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What is Bitcoin and How Can it Affect My Divorce?

Posted by Gina Colaluca | Dec 15, 2017 | 0 Comments

Bitcoin has been in the news a lot lately because the value of a bitcoin has skyrocketed over the past few weeks. In fact, as I'm writing this blog post, the value of one bitcoin is equivalent to $17,704.56 USD. With all this hype, many people may be wondering, what is a bitcoin? states that "bitcoin is a consensus network that enables a new payment system and a completely digital money. It is the first decentralized peer-to-peer payment network that is powered by its users with no central authority or middlemen. From a user perspective, bitcoin is pretty much like cash for the Internet." In other words, bitcoin is intangible internet currency that can be used to purchase anything and everything all around the world through the bitcoin network.

I am in no way an expert on bitcoin. In fact, up until recently, I hardly understood what bitcoin was or how it worked. Bitcoin is new territory for a lot of people, myself included, and it appears there is a lot about bitcoin that is misunderstood. The Chicago Tribune published an article today titled "Five Myths About Bitcoin" that I found extremely helpful. The article can be found here.

With all this being said, why is it important for family law attorneys to have a better understanding of bitcoin? The answer is simple: bitcoin is digital money that has a value. As a result, if either party to a divorce owns bitcoin, the value of the bitcoin needs to be known and understood in order to equitably divide the parties' property in a divorce. I was recently involved in a case where one spouse discovered the other spouse had purchased bitcoin during the marriage. The value of the bitcoin became central in determining the overall value of the marital estate and how other items of marital property would be divided. If either party or either party's attorneys did not understand what bitcoin was or how it worked, this could have been much more difficult to accomplish. As a result, family law attorneys should be paying attention to bitcoin, because it seems like it is not going away anytime soon.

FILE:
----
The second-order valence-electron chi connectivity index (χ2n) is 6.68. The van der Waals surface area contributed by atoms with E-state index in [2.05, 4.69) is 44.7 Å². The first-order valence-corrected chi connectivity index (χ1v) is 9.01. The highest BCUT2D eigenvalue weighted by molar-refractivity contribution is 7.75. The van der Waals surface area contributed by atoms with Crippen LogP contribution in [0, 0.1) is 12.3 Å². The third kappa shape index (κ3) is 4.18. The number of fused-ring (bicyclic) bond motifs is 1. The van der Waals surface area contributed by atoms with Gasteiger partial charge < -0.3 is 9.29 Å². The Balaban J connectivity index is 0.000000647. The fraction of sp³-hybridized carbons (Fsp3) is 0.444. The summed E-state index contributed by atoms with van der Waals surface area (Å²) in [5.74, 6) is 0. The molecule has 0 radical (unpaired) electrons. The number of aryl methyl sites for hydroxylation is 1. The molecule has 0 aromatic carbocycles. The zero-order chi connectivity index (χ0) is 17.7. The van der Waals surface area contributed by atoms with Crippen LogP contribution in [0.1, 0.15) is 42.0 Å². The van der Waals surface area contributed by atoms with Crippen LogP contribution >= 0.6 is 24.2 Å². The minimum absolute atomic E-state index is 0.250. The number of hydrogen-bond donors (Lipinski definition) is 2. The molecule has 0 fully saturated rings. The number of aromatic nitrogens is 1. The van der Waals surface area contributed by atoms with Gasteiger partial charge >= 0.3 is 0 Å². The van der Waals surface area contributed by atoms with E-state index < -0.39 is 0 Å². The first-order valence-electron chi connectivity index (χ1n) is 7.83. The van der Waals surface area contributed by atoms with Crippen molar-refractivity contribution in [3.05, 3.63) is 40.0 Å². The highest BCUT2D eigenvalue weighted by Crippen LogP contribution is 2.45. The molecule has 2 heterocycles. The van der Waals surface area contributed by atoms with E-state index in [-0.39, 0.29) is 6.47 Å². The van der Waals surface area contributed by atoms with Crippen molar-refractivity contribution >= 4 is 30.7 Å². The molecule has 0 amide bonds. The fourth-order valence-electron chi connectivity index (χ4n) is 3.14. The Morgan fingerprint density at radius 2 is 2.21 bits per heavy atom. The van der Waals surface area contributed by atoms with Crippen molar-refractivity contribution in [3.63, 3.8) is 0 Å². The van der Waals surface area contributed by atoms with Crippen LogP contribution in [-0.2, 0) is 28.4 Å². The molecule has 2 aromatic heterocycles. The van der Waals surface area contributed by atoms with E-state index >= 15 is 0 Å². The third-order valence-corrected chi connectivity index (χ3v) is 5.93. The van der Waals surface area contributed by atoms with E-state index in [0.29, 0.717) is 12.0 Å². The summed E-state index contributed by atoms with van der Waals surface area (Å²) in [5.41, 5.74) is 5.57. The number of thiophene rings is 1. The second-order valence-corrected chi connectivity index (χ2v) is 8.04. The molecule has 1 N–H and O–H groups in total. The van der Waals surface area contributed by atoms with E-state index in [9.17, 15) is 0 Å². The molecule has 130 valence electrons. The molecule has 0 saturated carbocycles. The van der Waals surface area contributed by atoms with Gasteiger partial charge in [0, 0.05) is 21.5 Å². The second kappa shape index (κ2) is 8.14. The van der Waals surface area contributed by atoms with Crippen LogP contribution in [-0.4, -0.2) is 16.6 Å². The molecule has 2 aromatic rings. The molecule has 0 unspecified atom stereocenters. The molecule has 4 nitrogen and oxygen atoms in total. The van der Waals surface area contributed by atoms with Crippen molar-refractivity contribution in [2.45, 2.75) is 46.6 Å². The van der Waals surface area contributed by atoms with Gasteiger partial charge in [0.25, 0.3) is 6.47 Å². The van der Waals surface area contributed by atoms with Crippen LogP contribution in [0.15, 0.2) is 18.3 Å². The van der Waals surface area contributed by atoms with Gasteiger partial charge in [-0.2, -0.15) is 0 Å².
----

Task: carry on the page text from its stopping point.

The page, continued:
About the Author

Gina Colaluca

Gina L. Colaluca began working as an Associate Attorney at the Law Offices of Laura A. Holwell in 2013, where she focused her practice mainly in Family Law. She now continues to focus on Family Law, as well as Insurance Law and Appellate Law, here at Holwell Law Group, LLC.


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